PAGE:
ATHENS (Reuters) - Greece late on Tuesday enacted a human-rights’ bill which allows civil partnership agreements between same-sex couples despite protests and opposition from political parties and the powerful Orthodox Church.
A growing number of European countries have established legislation allowing registered partnership rights for same-sex couples, including Britain, Spain and Cyprus, but the issue remains contentious in many other EU states.
Although Greece allowed such agreements for heterosexual couples in 2008 it excluded homosexual couples, a move which the European Court of Human Rights ruled discriminatory in 2013.
On Tuesday, 193 lawmakers in the 300-seat parliament voted in favour of similar rights for gay and lesbian couples.
Prime Minister Alexis Tsipras, who has promised social reforms to mitigate the negative impact of an EU/IMF bailout, said the bill closed “a circle of embarrassment for the state”.
“This is a great moment, not only for the LGBTI (lesbian, gay, bisexual, transgender and intersex) community, but also for legal equality in Greece”, Vasiliki Katrivanou, a lawmaker with Tsipras’ leftist Syriza party, told parliament.
“But what is worth discussing is ... that it took us so long, that it took all these struggles”, she said adding the bill should pave the way for same-sex couples’ civil union, which has been Syriza’s pre-election promise.
The draft law was approved by the socialist PASOK party, the centrist to Potami party, the Union of Centrists and several conservative deputies but was rejected by some lawmakers from Tsipras’ right-wing coalition partner, the Independent Greeks.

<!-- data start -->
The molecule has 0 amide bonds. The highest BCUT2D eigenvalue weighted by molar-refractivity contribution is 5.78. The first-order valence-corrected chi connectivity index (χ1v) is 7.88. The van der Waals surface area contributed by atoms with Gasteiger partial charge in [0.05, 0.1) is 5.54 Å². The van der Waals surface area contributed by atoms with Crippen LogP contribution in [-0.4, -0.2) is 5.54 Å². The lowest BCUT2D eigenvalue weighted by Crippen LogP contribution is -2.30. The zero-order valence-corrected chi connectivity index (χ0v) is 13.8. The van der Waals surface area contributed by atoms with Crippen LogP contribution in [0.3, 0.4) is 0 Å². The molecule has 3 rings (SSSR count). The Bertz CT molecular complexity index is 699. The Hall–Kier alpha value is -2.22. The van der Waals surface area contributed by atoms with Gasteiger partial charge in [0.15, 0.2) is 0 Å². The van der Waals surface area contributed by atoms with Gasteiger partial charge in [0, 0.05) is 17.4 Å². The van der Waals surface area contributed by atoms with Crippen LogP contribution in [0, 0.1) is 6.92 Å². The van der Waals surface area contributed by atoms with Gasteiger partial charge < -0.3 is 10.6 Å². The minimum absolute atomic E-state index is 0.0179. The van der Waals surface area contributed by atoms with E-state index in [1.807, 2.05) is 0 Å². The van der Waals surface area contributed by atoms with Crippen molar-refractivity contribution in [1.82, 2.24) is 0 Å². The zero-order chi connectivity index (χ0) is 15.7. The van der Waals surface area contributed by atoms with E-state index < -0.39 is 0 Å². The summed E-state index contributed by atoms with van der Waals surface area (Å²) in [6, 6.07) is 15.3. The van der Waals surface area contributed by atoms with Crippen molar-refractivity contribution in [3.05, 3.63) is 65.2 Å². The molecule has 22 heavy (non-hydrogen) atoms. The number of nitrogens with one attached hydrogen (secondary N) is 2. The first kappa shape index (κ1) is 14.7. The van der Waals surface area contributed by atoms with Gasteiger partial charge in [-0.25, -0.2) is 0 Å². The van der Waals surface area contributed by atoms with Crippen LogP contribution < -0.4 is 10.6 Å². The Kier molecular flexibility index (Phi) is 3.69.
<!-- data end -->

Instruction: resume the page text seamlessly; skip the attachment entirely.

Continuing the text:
Their leader and Defense Minister Panos Kammenos did not appear for the vote, which was completed after midnight.
Dozens of supporters rallied outside parliament as lawmakers debated the bill. In a symbolic move, two gay activists in clerical dresses kissed outside Athens’ Metropolitan Church, in front of a banner that read “Love is not a sin”.
The bill does not allow same-sex couples to marry or adopt children, as in other countries, and does not give them similar pension, tax and health rights, gay and lesbian activists said.
“We want this civil partnership, but we want it in full,” said activist Dimitra Kyrilou, a civil engineer.
The bill was also rejected by the Communist party, the far-right Golden Dawn party whose leader said “church bells should toll mournfully across the country”, and the Orthodox Church.
“People of the Church believe in a certain lifestyle”, said Archbishop Ieronymos. “Anything outside this is a diversion.”
But Syriza lawmakers said that some people “prefer to turn a blind-eye to reality” and that “darkness was defeated”.
“It’s about the oldest story in human relationships. Two people love each other and want to be together but they are constantly faced with hurdles”, said Finance Minister Euclid Tsakalotos, who had a rainbow badge pinned on his jacket.
“The Greek state must not stigmatise people.”
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